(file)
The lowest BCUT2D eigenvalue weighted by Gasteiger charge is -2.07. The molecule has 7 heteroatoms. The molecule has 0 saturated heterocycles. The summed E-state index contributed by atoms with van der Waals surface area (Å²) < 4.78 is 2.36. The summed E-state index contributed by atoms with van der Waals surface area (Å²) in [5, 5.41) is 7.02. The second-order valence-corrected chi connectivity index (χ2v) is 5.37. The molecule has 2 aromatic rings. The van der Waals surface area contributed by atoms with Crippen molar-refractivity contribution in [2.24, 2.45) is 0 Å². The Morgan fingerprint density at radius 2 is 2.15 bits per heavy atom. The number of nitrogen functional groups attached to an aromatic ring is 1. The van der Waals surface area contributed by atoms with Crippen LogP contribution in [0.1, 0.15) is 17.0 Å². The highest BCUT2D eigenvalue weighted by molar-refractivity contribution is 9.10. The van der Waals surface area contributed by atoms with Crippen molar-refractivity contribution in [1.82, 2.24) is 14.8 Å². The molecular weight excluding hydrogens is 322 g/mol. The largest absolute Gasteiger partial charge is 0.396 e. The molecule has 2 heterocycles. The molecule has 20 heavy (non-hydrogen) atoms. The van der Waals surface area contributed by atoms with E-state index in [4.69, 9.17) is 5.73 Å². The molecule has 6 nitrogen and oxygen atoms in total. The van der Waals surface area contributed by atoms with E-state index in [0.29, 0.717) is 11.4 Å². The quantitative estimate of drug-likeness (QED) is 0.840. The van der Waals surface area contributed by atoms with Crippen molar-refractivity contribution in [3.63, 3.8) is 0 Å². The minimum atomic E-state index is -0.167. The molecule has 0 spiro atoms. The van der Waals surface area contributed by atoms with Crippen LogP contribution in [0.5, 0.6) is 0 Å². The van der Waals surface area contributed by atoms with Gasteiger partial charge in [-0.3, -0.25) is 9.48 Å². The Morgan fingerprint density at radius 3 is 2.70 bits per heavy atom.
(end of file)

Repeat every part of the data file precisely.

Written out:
The lowest BCUT2D eigenvalue weighted by Gasteiger charge is -2.07. The molecule has 7 heteroatoms. The molecule has 0 saturated heterocycles. The summed E-state index contributed by atoms with van der Waals surface area (Å²) < 4.78 is 2.36. The summed E-state index contributed by atoms with van der Waals surface area (Å²) in [5, 5.41) is 7.02. The second-order valence-corrected chi connectivity index (χ2v) is 5.37. The molecule has 2 aromatic rings. The van der Waals surface area contributed by atoms with Crippen molar-refractivity contribution in [2.24, 2.45) is 0 Å². The Morgan fingerprint density at radius 2 is 2.15 bits per heavy atom. The number of nitrogen functional groups attached to an aromatic ring is 1. The van der Waals surface area contributed by atoms with Crippen LogP contribution in [0.1, 0.15) is 17.0 Å². The highest BCUT2D eigenvalue weighted by molar-refractivity contribution is 9.10. The van der Waals surface area contributed by atoms with Crippen molar-refractivity contribution in [1.82, 2.24) is 14.8 Å². The molecular weight excluding hydrogens is 322 g/mol. The largest absolute Gasteiger partial charge is 0.396 e. The molecule has 2 heterocycles. The molecule has 20 heavy (non-hydrogen) atoms. The van der Waals surface area contributed by atoms with E-state index in [4.69, 9.17) is 5.73 Å². The molecule has 6 nitrogen and oxygen atoms in total. The van der Waals surface area contributed by atoms with E-state index in [0.29, 0.717) is 11.4 Å². The quantitative estimate of drug-likeness (QED) is 0.840. The van der Waals surface area contributed by atoms with Crippen molar-refractivity contribution in [3.63, 3.8) is 0 Å². The minimum atomic E-state index is -0.167. The molecule has 0 spiro atoms. The van der Waals surface area contributed by atoms with Crippen LogP contribution in [0.5, 0.6) is 0 Å². The van der Waals surface area contributed by atoms with Gasteiger partial charge in [-0.3, -0.25) is 9.48 Å². The Morgan fingerprint density at radius 3 is 2.70 bits per heavy atom.